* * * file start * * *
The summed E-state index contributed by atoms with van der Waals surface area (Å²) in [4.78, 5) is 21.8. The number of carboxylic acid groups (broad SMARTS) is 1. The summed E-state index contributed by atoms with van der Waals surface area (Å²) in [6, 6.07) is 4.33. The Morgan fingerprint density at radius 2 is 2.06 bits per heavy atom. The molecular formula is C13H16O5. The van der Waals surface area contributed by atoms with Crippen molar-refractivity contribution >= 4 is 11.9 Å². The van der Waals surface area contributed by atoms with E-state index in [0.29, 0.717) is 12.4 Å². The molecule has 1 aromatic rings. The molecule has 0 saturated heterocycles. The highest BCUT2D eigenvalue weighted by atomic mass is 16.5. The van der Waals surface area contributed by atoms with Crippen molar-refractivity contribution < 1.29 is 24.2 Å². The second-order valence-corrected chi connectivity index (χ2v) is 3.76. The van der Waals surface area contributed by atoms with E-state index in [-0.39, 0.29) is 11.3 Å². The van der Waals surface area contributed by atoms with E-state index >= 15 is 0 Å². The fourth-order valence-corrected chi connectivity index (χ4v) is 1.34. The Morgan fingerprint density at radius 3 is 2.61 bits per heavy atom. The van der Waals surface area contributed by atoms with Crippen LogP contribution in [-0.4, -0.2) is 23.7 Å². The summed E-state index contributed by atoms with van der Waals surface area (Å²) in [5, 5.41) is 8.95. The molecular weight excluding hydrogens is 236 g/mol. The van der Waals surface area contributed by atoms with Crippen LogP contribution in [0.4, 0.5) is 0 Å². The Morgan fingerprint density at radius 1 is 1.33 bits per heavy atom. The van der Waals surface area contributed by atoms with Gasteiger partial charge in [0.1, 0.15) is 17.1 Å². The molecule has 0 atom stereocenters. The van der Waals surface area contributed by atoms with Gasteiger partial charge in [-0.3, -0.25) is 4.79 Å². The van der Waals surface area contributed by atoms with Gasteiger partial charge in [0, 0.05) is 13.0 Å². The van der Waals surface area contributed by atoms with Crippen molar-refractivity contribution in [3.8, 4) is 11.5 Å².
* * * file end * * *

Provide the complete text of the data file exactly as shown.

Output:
The summed E-state index contributed by atoms with van der Waals surface area (Å²) in [4.78, 5) is 21.8. The number of carboxylic acid groups (broad SMARTS) is 1. The summed E-state index contributed by atoms with van der Waals surface area (Å²) in [6, 6.07) is 4.33. The Morgan fingerprint density at radius 2 is 2.06 bits per heavy atom. The molecular formula is C13H16O5. The van der Waals surface area contributed by atoms with Crippen molar-refractivity contribution >= 4 is 11.9 Å². The van der Waals surface area contributed by atoms with E-state index in [0.29, 0.717) is 12.4 Å². The molecule has 1 aromatic rings. The molecule has 0 saturated heterocycles. The highest BCUT2D eigenvalue weighted by atomic mass is 16.5. The van der Waals surface area contributed by atoms with Crippen molar-refractivity contribution < 1.29 is 24.2 Å². The second-order valence-corrected chi connectivity index (χ2v) is 3.76. The van der Waals surface area contributed by atoms with E-state index in [-0.39, 0.29) is 11.3 Å². The van der Waals surface area contributed by atoms with E-state index >= 15 is 0 Å². The fourth-order valence-corrected chi connectivity index (χ4v) is 1.34. The Morgan fingerprint density at radius 3 is 2.61 bits per heavy atom. The van der Waals surface area contributed by atoms with Crippen LogP contribution in [-0.4, -0.2) is 23.7 Å². The summed E-state index contributed by atoms with van der Waals surface area (Å²) in [5, 5.41) is 8.95. The molecular weight excluding hydrogens is 236 g/mol. The van der Waals surface area contributed by atoms with Crippen LogP contribution in [0.4, 0.5) is 0 Å². The Morgan fingerprint density at radius 1 is 1.33 bits per heavy atom. The van der Waals surface area contributed by atoms with Gasteiger partial charge in [0.1, 0.15) is 17.1 Å². The molecule has 0 atom stereocenters. The van der Waals surface area contributed by atoms with Gasteiger partial charge in [-0.3, -0.25) is 4.79 Å². The van der Waals surface area contributed by atoms with Gasteiger partial charge in [0, 0.05) is 13.0 Å². The van der Waals surface area contributed by atoms with Crippen molar-refractivity contribution in [3.8, 4) is 11.5 Å².